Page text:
How to Ensure Long-Term Sustainability for a Computer Lab
April 1, 2014 Editor 0
Thanks to funding from the Internet Society Community Grant Program as well as from the Information Society Innovation Fund (isif.asia) a computer learning lab has been established at the Chuuk Women’s Council!
Our goal in establishing a computer lab in the Chuuk Women’s Council (CWC) is with the aim of empowering and connecting, with ICT, the women of Chuuk State, in the Federated States of Micronesia (FSM). The Chuuk Women’s Council is an established umbrella organization for the different women’s organizations across Chuuk State, which promotes women’s leadership, education on health and gender issues, environmental conservation, practical skills-building for employment opportunities, and the preservation of traditional and cultural crafts. Given the existing strengths of the center and the breadth of the programs already on offer, we believe that the technology of this computer lab will serve to complement and enable this organization that is already extremely successful in its non-technical endeavors.
In planning the computer lab, we looked at five key ways to assure long-term sustainability:
- Computer Hardware (Rugged, Portable, Low Energy Usage, Good Performance & a Webcam)
- Software (Office Software, Typing Aid, Basic ICT Skill Modules, & Virus Protection)
- Internet Access (WiFi, Bandwidth)
- Training (Basic ICT, Email, Web Searching, Office Software)
- Support and Maintenance (Shares, Onsite, Software/Hardware Repair & Remote Troubleshooting)
With our solution requirements and guidelines, a plan was developed and agreed upon with project partners.
It is our hope and intent that this computer lab at the Council’s facility, accompanied by trainings in how to make use of the technology and the Internet, will greatly enhance the existing CWC offerings and will empower Chuuk’s women to use ICT’s communications and information capabilities to enhance their own quality of life and improve their own communities.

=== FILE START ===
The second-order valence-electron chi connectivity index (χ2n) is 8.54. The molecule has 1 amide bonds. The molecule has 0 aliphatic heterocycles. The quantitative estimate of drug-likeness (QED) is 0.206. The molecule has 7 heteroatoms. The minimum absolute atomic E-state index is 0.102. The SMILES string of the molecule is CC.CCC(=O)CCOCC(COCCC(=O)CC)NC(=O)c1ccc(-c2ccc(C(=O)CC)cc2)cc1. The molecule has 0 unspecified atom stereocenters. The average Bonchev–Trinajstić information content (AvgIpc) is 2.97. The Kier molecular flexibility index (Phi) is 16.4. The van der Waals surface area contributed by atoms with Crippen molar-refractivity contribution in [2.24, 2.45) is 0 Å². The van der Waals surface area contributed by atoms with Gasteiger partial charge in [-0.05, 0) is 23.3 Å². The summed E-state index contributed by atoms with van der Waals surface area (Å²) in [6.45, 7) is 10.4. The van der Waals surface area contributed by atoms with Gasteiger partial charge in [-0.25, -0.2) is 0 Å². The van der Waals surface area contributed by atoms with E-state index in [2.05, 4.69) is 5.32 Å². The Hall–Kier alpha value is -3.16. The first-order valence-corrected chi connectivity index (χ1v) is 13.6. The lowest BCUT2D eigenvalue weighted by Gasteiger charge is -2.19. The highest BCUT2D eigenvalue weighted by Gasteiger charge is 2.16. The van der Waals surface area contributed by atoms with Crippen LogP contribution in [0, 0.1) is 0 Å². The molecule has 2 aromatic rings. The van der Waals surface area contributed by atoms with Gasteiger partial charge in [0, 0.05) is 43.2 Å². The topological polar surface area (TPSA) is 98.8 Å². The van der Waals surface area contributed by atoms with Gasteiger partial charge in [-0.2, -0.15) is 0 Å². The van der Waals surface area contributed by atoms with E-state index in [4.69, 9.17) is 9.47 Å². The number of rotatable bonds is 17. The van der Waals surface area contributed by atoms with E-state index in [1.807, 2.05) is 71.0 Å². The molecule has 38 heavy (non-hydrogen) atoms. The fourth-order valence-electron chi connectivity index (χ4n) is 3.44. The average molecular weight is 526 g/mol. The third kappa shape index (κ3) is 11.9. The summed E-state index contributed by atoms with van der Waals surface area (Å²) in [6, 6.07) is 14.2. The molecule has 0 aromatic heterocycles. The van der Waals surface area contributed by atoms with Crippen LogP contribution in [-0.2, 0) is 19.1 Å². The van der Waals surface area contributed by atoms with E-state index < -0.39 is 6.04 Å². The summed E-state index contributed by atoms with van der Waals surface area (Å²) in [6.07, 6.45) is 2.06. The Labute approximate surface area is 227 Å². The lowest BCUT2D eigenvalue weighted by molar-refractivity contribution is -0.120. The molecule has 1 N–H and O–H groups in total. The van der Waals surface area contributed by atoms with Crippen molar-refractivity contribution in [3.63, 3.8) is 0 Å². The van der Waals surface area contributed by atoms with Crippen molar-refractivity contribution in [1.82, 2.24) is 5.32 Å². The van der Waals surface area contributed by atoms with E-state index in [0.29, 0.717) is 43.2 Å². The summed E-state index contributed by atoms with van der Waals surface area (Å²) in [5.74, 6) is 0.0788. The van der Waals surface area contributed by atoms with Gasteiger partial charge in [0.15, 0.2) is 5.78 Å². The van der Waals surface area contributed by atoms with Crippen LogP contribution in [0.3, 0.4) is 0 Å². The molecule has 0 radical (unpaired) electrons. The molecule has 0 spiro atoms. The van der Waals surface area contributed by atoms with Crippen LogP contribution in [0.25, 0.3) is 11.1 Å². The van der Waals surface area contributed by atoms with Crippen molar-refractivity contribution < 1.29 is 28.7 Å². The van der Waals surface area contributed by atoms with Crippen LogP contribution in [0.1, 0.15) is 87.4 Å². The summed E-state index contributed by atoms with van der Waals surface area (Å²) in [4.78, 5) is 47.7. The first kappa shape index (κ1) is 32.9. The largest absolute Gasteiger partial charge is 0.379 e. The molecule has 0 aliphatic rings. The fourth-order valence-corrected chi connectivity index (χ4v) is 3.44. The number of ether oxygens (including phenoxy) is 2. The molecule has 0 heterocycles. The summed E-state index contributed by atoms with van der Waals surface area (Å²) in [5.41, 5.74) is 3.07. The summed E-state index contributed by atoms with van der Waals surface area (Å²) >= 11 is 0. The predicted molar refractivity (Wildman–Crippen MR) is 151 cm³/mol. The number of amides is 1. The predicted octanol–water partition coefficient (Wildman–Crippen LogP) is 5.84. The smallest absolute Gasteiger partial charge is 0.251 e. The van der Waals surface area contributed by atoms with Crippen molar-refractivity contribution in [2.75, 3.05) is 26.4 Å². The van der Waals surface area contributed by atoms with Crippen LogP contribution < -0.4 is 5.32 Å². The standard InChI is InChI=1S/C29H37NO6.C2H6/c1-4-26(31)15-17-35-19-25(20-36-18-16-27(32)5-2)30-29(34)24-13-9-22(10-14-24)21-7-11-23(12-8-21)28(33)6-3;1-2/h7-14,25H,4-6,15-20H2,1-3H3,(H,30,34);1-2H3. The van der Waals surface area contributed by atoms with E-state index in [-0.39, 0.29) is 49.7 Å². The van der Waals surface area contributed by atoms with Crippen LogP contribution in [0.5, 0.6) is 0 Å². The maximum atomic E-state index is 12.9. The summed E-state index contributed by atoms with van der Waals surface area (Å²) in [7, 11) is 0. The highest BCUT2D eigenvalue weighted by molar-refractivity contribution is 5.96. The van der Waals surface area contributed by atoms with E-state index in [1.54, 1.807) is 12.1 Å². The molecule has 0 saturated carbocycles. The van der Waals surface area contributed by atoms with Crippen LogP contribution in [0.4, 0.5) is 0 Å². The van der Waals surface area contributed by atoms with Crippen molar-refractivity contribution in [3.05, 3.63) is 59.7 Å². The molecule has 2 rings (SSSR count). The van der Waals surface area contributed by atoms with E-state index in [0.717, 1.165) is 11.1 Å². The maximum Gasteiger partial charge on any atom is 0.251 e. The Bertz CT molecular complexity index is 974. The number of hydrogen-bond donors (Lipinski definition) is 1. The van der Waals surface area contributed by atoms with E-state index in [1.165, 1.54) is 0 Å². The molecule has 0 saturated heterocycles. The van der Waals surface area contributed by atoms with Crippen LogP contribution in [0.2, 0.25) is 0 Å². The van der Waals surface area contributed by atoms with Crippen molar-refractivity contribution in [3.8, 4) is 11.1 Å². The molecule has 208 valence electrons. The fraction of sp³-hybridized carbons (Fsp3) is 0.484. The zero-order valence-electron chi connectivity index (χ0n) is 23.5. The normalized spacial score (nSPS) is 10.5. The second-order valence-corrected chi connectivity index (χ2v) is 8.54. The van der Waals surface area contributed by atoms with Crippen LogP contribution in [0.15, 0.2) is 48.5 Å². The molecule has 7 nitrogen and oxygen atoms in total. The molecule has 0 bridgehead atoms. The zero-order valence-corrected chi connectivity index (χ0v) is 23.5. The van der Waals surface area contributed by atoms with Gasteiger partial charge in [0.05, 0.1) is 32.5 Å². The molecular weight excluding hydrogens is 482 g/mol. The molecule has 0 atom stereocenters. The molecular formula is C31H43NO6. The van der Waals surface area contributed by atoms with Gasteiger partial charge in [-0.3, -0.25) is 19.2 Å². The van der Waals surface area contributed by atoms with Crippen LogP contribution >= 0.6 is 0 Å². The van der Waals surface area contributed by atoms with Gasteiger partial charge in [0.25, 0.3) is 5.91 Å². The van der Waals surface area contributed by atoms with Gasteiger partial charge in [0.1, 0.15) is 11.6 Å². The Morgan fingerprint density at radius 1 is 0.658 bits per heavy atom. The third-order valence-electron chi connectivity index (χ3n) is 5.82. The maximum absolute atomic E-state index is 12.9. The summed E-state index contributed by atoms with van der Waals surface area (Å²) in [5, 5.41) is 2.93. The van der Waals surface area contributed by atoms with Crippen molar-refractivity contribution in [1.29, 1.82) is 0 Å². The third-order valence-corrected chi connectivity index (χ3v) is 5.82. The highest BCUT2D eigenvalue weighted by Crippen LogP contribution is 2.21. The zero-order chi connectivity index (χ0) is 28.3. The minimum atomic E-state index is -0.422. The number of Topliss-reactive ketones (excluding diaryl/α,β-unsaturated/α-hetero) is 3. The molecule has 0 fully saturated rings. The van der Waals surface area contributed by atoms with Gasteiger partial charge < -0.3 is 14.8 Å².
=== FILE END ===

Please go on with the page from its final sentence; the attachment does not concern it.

Thanks to the mobility of the laptops comprising the lab, they will be able to utilize the room as a sewing room in the mornings, and as a computer lab in the afternoons, with the added bonus that the sewing machine bases can very conveniently serve as “desks” for the laptops. Alternatively, the laptops can easily be brought to any room within the CWC to be used for training, education, or any ICT skill based needs that will help the staff accomplish their tasks.
We started on-the-ground in Chuuk by preparing the laptops at iSolutions, Chuuk’s only cyber-café and computer repair center, as well as a company co-founded and directed by project partner TR Mori. Many of the iSolutions staff helped out with standardizing the programs (listed below) loaded on the laptops, password-protecting them, and installing Reboot Restore RX on each of them for virus protection/removal upon reboot.